This paper is a retrospective study on 8 patients admitted and treated in Paediatric Surgery and Orthopaedics Clinic of “M. S. Curie” Hospital Bucharest between 1997 and 2007.
The patients with malignant bone tumors (table 1.) were studied by sex, tumor type, location, age at the moment of diagnosis, age at the moment of the last evaluation, type of surgery, external fixator implanted, complications, results and survival period. We also considered for each patient the extent of the tumor to diaphysis, soft tissue involvement, involvement of physis and epiphyseal invasion, articular extent, vessels and nerves invasion, presence of metastases and local skin invasion. The certain diagnosis was based on pathological anatomy exam, because clinical and imagistic data were not decisive in each case.
There were studied only those patients who received external fixators, the only method to achieve oncological safe resection and osteoarticular recontruction. We used monoplanar or circular fixators, in adjustable or mixed mountings.
The postoperative complications were not fatal. The survival period has been between 6 months and 18 years. Only two patients, who have survived 6 months and respectively 18 months, were not able to return to prior activities. The other six were reinserted in social activities.
Nowadays, there is made a great effort to save the affected limbs. The conservative treatment is preferred to the amputation, which is being used in very few cases. The development of reconstructive bone surgery is sustained by the possibility to delineate the tumor by diagnosis based on imaging and by the possibility to use modern preoperative and postoperative chemotherapy and radiotherapy.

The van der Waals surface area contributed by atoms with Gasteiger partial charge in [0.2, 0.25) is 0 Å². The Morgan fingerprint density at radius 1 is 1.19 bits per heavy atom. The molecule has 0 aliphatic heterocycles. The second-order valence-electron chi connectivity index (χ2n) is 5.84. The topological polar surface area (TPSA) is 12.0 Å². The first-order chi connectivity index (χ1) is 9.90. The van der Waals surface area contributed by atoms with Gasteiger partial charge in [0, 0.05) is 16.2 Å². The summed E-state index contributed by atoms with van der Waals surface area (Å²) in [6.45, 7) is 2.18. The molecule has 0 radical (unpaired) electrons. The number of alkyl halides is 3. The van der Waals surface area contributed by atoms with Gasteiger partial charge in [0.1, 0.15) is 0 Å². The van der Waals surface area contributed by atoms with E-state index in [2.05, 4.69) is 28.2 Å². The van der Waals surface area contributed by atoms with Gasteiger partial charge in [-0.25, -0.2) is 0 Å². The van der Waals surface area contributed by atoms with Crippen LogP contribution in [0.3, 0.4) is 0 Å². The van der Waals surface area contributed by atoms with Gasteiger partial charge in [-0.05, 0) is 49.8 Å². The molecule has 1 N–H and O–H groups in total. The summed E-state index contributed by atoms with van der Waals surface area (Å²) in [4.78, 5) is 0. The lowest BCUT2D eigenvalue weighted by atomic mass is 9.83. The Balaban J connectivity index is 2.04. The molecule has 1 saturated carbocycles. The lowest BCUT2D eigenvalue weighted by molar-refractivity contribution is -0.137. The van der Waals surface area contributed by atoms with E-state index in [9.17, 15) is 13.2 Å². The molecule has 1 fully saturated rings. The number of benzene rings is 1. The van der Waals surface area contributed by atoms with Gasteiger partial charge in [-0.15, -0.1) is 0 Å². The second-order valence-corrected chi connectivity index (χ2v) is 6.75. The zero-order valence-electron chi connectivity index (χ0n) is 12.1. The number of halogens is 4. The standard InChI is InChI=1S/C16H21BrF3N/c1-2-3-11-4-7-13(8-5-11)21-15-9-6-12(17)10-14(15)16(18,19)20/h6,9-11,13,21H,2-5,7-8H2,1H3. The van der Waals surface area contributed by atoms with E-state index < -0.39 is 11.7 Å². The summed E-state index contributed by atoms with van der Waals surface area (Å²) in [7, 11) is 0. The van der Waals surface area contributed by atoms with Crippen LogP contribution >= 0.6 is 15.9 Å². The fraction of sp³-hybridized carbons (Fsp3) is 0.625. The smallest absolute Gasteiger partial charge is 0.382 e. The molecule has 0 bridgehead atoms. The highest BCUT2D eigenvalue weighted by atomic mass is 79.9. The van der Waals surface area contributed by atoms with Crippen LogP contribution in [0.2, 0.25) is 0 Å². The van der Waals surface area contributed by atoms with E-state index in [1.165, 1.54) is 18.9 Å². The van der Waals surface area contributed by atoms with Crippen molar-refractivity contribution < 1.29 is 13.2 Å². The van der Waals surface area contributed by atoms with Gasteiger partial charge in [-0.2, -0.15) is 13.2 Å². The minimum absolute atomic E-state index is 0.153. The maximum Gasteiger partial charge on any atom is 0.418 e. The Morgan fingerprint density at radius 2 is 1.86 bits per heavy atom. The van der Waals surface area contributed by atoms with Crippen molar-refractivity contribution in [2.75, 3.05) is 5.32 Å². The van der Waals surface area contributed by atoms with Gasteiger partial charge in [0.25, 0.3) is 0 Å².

Limb conservation was possible only in aggressive benign tumors up to 1970. Since then the same treatment was preferred also in malignant bone tumors, because the relapse appeared as frequent as in cases with amputation but the physical and psychological comfort made the patients to accept it readily.
The goal of malignant bone tumors treatment is to save the life of the patient, to preserve the affected limb, to maintain the length and function of the limb.
Oncologic surgery consists of “en bloc” tumor resection followed by bone reconstruction or modular prosthetic replacement. Modular prosthetic replacement leads to the loss of at least one growing cartilage. The use of radiotherapy in some cases may also affect other growing cartilages, leading to limb length discrepancies.